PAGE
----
Waking Up

I could not sleep last night, I was up at 4:00am, so before the kids woke up, I made breakfast and this video.
The house is a bit messy but ey... what do you expect with two kids and no broom.

Monday, September 26, 2005

A Short Good Night

It's been a hard day of work. After taking care of the kids this morning I kept banging on the web project I am working right now. So far I am quite pleased with the design and this is estrange for me because I am very critical of my work.

I am enjoying my current status as a "freelance". I guess that after more than 10 years of working for another people it feels good to be your own boss (thanks to my wife for her support and help).

Loving the “Video bloging”. Thanks guys at for helping.

Good Night.

China wants only healthy news

Less than a week ago, I was talking to my wife about my concerns with the possibility of the government interfering and/or controlling the information existing in the internet.

Ok, maybe I was playing devil’s advocate, or perhaps I was been my paranoid-self, but considering some of the “measures” the actual administration has taken after the events of September 11th it didn’t seem too far fetched. Thankfully the net is too vast, thankfully we'll have all those geeks outsmarting the opposing forces. But what about people like my dad whom can not go farther than aol. Will they be left at the mercy of some fascist-control agenda?

The conversation was forgotten until this morning when I found a link from one of the news at yahoo: China Wants Only “Healthy” News on Web.

We all know the political system and cultural situation in China is quite different to the one in the United States, right?, but still brought the concern to my mind. It may not be the government, at least on a direct way, but what about big media conglomerates taking over making us pay for the content we received and the content we post?… just a thought.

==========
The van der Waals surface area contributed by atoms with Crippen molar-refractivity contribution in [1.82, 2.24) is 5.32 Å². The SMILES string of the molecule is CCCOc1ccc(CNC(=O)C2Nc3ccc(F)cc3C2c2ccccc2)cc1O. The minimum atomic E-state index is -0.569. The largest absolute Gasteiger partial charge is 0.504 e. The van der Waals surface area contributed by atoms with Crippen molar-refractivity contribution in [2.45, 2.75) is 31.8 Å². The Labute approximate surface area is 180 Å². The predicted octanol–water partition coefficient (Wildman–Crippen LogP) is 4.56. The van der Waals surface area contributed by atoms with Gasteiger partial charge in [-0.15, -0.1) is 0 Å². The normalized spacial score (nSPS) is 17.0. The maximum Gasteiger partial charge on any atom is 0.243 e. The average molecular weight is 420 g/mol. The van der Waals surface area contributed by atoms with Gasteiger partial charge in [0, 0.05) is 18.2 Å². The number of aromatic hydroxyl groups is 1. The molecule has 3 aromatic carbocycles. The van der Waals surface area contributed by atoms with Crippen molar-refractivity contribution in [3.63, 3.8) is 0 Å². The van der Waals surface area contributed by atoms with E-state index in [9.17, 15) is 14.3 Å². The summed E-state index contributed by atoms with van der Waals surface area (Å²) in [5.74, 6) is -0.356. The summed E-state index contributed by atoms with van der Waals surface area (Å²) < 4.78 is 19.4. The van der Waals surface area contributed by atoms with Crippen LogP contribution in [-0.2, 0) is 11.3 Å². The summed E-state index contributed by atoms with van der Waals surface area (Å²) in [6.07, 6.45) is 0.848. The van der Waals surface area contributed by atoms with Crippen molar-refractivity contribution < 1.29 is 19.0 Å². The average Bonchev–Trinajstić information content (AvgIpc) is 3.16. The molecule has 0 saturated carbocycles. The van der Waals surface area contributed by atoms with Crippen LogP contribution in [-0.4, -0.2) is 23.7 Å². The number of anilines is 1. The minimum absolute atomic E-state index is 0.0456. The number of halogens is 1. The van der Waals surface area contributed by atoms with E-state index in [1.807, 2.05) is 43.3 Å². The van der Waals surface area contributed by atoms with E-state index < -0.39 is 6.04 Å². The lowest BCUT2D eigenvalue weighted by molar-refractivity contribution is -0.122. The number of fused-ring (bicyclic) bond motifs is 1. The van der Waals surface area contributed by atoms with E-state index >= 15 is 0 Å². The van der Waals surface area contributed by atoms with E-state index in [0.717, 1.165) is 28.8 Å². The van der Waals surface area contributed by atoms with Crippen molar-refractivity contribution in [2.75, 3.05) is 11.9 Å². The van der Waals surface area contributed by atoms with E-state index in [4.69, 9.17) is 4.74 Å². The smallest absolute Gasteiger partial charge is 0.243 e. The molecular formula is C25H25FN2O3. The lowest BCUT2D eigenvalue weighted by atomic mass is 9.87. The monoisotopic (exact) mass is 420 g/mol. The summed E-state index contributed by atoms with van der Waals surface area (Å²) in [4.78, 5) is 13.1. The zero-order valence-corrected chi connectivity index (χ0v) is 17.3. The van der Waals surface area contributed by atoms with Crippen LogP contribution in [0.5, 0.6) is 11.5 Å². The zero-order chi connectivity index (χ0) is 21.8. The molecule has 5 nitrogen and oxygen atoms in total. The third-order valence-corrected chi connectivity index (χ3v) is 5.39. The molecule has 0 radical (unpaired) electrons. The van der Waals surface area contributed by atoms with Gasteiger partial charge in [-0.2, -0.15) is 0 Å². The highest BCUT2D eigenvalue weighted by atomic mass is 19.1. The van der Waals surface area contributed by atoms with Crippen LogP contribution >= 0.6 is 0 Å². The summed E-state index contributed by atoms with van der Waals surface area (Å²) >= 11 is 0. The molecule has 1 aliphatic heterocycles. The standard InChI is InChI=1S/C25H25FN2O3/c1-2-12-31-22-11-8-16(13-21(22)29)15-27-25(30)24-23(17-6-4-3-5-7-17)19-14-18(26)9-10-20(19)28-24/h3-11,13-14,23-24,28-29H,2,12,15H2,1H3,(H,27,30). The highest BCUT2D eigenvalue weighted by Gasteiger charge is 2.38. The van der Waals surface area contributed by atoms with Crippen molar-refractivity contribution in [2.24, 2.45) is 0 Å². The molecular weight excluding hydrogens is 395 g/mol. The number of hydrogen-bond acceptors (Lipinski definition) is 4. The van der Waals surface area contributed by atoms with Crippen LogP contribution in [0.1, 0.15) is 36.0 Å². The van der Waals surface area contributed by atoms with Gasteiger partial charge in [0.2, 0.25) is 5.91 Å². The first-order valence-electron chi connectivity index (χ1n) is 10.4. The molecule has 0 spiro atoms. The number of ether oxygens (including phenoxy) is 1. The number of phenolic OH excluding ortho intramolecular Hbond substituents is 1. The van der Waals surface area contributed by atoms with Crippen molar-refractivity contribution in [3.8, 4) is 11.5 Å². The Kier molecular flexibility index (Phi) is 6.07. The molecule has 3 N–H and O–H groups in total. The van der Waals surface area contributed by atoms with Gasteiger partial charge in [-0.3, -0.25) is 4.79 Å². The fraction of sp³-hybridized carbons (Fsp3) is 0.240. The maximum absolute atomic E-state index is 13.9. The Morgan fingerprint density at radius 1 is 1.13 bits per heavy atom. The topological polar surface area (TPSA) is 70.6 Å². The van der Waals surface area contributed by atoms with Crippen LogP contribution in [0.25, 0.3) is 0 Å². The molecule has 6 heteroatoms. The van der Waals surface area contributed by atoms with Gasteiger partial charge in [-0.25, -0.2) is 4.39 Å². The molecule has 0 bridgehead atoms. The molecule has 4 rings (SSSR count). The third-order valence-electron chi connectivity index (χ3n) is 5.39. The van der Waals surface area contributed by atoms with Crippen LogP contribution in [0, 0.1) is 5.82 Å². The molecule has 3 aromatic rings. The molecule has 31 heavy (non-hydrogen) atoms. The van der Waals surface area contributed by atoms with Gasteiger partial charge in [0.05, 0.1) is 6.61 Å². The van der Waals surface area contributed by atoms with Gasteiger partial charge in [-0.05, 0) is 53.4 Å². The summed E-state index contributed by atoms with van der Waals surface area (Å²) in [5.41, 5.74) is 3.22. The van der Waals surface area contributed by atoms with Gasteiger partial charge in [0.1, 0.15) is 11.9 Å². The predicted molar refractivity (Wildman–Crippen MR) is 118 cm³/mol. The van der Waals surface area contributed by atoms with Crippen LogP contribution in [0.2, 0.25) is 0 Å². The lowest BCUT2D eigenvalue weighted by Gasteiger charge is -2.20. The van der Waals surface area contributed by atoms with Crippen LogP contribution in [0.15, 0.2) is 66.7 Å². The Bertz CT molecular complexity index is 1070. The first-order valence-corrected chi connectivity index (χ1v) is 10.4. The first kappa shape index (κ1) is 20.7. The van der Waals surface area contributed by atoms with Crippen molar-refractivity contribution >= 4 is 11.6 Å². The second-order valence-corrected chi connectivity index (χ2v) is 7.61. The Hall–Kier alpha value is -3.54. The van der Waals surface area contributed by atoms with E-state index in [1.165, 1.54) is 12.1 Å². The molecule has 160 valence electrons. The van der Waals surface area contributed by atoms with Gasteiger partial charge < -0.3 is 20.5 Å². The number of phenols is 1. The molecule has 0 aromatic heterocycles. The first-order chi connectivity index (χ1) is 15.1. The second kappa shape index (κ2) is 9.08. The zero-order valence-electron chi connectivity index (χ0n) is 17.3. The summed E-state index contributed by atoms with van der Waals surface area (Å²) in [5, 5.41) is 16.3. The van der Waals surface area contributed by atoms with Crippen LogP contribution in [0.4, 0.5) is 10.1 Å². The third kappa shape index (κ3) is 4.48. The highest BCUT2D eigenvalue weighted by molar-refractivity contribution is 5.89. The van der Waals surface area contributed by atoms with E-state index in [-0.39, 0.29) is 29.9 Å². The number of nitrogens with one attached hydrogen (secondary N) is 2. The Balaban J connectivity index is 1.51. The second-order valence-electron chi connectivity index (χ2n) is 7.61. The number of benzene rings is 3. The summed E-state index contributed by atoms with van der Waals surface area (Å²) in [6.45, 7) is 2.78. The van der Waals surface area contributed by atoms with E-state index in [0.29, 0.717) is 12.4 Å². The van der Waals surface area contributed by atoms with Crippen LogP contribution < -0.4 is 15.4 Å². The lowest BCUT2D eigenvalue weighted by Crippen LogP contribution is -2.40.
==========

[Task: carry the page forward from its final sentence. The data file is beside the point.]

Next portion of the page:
If you don’t want to read the all article here are some extracts worth to mention:

“China said Sunday it is imposing new regulations to control content on its news Web sites and will allow the posting of only "healthy and civilized" news.”

Sites should only post news on current events and politics, according to the new regulations issued by the Ministry of Information Industry and China's cabinet, the State Council. The subjects that would be acceptable under those categories was not clear.

While the communist government encourages Internet use for education and business, it also blocks material it deems subversive or pornographic. Online dissidents who post items critical of the government, or those expressing opinions in chatrooms, are regularly arrested and charged under vaguely worded state security laws.

Earlier this month, a French media watchdog group said e-mail account information provided by Internet powerhouse Yahoo Inc. (Nasdaq:YHOO - news) helped lead to the conviction and 10-year prison sentence of a Chinese journalist who had written about media restrictions in an e-mail.

Authorities in Shanghai have installed surveillance cameras and begun requiring visitors to Internet cafes to register with their official identity cards.

Read the all article here.

Sunday, September 25, 2005

Riding the Cruiser.